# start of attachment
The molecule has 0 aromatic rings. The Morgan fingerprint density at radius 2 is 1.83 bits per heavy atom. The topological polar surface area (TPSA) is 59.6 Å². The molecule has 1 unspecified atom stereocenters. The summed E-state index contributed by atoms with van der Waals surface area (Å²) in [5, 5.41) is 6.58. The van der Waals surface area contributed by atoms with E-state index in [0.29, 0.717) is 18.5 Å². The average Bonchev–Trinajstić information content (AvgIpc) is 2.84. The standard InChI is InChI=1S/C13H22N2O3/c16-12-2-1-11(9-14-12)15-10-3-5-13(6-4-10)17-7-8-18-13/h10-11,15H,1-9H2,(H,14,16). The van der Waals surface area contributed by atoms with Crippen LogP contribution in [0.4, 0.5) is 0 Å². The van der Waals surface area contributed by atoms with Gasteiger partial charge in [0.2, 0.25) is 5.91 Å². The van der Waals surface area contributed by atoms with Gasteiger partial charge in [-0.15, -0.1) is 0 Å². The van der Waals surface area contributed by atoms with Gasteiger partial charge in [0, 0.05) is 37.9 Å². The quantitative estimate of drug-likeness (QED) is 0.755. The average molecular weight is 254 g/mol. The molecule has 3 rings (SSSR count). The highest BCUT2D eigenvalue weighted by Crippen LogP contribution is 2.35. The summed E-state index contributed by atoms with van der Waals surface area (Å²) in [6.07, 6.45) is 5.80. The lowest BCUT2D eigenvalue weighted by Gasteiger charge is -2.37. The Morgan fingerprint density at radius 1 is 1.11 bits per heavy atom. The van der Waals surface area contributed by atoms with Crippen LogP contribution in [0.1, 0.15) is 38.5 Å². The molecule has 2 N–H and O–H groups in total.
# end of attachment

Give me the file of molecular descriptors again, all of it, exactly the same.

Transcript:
The molecule has 0 aromatic rings. The Morgan fingerprint density at radius 2 is 1.83 bits per heavy atom. The topological polar surface area (TPSA) is 59.6 Å². The molecule has 1 unspecified atom stereocenters. The summed E-state index contributed by atoms with van der Waals surface area (Å²) in [5, 5.41) is 6.58. The van der Waals surface area contributed by atoms with E-state index in [0.29, 0.717) is 18.5 Å². The average Bonchev–Trinajstić information content (AvgIpc) is 2.84. The standard InChI is InChI=1S/C13H22N2O3/c16-12-2-1-11(9-14-12)15-10-3-5-13(6-4-10)17-7-8-18-13/h10-11,15H,1-9H2,(H,14,16). The van der Waals surface area contributed by atoms with Crippen LogP contribution in [0.4, 0.5) is 0 Å². The van der Waals surface area contributed by atoms with Gasteiger partial charge in [0.2, 0.25) is 5.91 Å². The van der Waals surface area contributed by atoms with Gasteiger partial charge in [-0.15, -0.1) is 0 Å². The van der Waals surface area contributed by atoms with Gasteiger partial charge in [0, 0.05) is 37.9 Å². The quantitative estimate of drug-likeness (QED) is 0.755. The average molecular weight is 254 g/mol. The molecule has 3 rings (SSSR count). The highest BCUT2D eigenvalue weighted by Crippen LogP contribution is 2.35. The summed E-state index contributed by atoms with van der Waals surface area (Å²) in [6.07, 6.45) is 5.80. The lowest BCUT2D eigenvalue weighted by Gasteiger charge is -2.37. The Morgan fingerprint density at radius 1 is 1.11 bits per heavy atom. The van der Waals surface area contributed by atoms with Crippen LogP contribution in [0.1, 0.15) is 38.5 Å². The molecule has 2 N–H and O–H groups in total.